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PTSD and traumatic childbirth.

View profile for Kim Daniells
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A successful birth is a satisfying occasion for the medical staff involved, the majority of whom care deeply for the welfare of the mothers and babies in their care and who find assisting them at a crucial time to be very rewarding.

Unfortunately, things don’t always go to plan. Birth can prove to be a traumatic and frightening experience. Most of the medical research and the stories in the media focus on the impact of traumatic births on mothers. However, there can be real, long lasting effects on those who witness a traumatic birth as well.

A British Medical Journal (“BMJ”) study in 2015, found that one third of midwives experience post-traumatic stress disorder (“PTSD”) after working on a traumatic birth. Of the 464 participants in the study, 421 had experienced working on a traumatic birth. This equates to an average of seven traumatic events for each midwife. These incidents had a long term impact on both the professional and personal lives of the midwives involved. It also impacted heavily upon the effective service delivery in the hospitals where they worked. Participants reported experiencing common PTSD symptoms including nightmares, hearing screaming in their sleep and constantly worrying about the care they had provided to the patient. 35% of participants had seriously considered leaving the midwifery profession after experiencing a traumatic birth event and 12% had to take time off work as a consequence.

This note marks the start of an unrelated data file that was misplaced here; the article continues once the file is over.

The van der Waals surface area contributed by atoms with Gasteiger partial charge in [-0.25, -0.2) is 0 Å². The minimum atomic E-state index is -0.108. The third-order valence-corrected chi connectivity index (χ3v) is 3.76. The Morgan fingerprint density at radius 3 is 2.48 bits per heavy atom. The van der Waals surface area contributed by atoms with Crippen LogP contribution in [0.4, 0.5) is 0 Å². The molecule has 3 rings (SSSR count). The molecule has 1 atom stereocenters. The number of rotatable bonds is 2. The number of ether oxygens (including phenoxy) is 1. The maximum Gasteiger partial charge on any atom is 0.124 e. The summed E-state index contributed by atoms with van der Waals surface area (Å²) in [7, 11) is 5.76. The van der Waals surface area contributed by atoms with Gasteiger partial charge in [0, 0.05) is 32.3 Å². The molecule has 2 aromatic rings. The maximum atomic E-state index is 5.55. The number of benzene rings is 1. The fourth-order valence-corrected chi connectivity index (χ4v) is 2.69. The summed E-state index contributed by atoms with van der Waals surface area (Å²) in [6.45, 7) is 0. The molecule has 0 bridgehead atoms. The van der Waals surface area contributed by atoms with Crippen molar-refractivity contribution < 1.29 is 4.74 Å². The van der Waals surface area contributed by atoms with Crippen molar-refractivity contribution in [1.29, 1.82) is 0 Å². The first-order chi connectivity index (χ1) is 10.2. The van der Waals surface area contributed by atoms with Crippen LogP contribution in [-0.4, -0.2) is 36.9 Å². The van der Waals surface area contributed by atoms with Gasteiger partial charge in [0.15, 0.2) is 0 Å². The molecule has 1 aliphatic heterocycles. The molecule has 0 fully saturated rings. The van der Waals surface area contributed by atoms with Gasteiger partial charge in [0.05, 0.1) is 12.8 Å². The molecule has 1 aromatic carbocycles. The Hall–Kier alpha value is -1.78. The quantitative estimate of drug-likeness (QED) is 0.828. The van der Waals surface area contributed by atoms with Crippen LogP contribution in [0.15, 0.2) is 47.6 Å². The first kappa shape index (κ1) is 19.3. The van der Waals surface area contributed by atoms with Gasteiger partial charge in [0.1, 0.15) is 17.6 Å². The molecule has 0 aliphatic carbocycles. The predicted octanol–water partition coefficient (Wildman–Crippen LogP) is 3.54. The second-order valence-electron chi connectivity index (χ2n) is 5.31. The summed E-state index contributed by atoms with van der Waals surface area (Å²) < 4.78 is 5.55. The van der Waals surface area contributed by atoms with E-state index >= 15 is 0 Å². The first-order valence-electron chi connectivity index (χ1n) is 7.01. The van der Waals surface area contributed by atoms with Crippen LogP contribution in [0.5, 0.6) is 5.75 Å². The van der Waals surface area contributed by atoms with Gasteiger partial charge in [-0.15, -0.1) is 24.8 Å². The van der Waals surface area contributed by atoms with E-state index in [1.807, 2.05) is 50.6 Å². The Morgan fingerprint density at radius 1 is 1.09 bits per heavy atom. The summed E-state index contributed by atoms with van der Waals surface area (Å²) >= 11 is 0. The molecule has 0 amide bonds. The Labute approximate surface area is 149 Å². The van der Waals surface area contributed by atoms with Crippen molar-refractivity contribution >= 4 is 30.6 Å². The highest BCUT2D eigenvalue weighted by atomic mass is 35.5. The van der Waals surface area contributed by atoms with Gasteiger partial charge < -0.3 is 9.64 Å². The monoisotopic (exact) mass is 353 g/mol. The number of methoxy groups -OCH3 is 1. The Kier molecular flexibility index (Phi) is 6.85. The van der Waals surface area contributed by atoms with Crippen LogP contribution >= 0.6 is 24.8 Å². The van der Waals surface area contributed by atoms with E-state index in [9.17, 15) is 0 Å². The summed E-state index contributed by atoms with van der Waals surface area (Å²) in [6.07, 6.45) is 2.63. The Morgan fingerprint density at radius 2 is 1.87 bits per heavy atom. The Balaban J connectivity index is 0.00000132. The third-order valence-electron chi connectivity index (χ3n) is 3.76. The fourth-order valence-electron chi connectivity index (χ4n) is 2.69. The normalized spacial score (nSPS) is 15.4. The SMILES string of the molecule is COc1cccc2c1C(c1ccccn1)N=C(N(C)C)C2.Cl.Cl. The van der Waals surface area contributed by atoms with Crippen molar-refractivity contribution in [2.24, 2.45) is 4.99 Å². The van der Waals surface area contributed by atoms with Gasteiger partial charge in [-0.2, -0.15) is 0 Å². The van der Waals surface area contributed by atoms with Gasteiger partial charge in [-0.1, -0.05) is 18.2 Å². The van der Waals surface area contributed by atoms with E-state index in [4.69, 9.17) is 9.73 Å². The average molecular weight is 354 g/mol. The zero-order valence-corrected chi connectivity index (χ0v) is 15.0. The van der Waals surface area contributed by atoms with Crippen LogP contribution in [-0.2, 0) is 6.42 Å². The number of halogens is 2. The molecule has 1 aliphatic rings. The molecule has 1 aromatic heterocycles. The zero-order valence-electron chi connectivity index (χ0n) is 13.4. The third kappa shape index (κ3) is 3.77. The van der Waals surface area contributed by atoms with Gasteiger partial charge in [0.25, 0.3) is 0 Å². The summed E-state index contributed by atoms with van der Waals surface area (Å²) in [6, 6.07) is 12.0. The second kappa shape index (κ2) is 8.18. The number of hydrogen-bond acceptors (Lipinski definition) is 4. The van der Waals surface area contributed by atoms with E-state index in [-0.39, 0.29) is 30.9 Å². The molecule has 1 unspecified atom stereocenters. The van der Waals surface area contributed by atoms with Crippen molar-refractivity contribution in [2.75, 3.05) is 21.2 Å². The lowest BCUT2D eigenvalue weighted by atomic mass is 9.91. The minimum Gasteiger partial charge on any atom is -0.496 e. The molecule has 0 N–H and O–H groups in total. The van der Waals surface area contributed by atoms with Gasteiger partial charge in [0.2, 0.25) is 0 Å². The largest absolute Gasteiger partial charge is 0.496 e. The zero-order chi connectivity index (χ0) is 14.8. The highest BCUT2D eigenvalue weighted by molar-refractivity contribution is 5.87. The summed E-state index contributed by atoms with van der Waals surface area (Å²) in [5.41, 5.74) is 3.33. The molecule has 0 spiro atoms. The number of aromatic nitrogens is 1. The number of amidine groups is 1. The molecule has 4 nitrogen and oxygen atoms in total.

By law, an employer is under a duty to take reasonable care of their employee’s health and safety in the course of their employment. This includes providing a safe system of work, adequate equipment and even things like health checks for employees. If an NHS Trust or a private medical provider fails in this duty of care towards their staff, then they may be liable to pay compensation to their employees. In an overstretched maternity unit, poor communication between doctors and midwives or a failure by the NHS Trust to provide adequate equipment can all contribute to a traumatic birth and the long term effects of PTSD on the medical professionals who are left to deal with the fall out of a traumatic birth, long after the baby is actually born.

The effects of PTSD experienced by other professions in other workplaces, such as military personnel in a combat zone, is thankfully now increasingly recognised and well-documented. But it is important to recognise that PTSD can affect staff who work in any traumatic situation and that this can include events which take place in the maternity unit of a hospital.

Medical staff who have experienced these situations should not suffer in silence and accept what has happened as “just part of the job.” Help is out there for those who need it, not only for mothers who have experienced a traumatic birth, but for those who witness it as well.